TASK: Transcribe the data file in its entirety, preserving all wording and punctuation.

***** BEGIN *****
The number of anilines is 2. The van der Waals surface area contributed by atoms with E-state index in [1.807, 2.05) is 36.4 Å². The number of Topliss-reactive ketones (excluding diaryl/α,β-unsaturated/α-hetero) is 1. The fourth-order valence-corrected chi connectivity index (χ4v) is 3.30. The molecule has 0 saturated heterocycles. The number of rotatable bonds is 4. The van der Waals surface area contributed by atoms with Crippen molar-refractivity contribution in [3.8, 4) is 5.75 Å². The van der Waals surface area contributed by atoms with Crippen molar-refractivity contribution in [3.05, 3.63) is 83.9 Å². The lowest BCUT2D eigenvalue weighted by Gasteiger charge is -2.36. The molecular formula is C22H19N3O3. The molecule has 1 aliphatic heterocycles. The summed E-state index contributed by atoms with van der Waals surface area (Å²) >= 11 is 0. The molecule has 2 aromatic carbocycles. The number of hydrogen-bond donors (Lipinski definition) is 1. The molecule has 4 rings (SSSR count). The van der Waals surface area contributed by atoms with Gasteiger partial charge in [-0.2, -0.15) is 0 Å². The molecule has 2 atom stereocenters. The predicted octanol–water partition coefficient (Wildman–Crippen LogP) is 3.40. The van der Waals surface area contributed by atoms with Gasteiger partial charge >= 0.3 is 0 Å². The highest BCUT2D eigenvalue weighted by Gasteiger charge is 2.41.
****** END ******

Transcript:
The number of anilines is 2. The van der Waals surface area contributed by atoms with E-state index in [1.807, 2.05) is 36.4 Å². The number of Topliss-reactive ketones (excluding diaryl/α,β-unsaturated/α-hetero) is 1. The fourth-order valence-corrected chi connectivity index (χ4v) is 3.30. The molecule has 0 saturated heterocycles. The number of rotatable bonds is 4. The van der Waals surface area contributed by atoms with Crippen molar-refractivity contribution in [3.8, 4) is 5.75 Å². The van der Waals surface area contributed by atoms with Crippen molar-refractivity contribution in [3.05, 3.63) is 83.9 Å². The lowest BCUT2D eigenvalue weighted by Gasteiger charge is -2.36. The molecular formula is C22H19N3O3. The molecule has 1 aliphatic heterocycles. The summed E-state index contributed by atoms with van der Waals surface area (Å²) >= 11 is 0. The molecule has 2 aromatic carbocycles. The number of hydrogen-bond donors (Lipinski definition) is 1. The molecule has 4 rings (SSSR count). The van der Waals surface area contributed by atoms with Gasteiger partial charge in [-0.2, -0.15) is 0 Å². The molecule has 2 atom stereocenters. The predicted octanol–water partition coefficient (Wildman–Crippen LogP) is 3.40. The van der Waals surface area contributed by atoms with Gasteiger partial charge >= 0.3 is 0 Å². The highest BCUT2D eigenvalue weighted by Gasteiger charge is 2.41.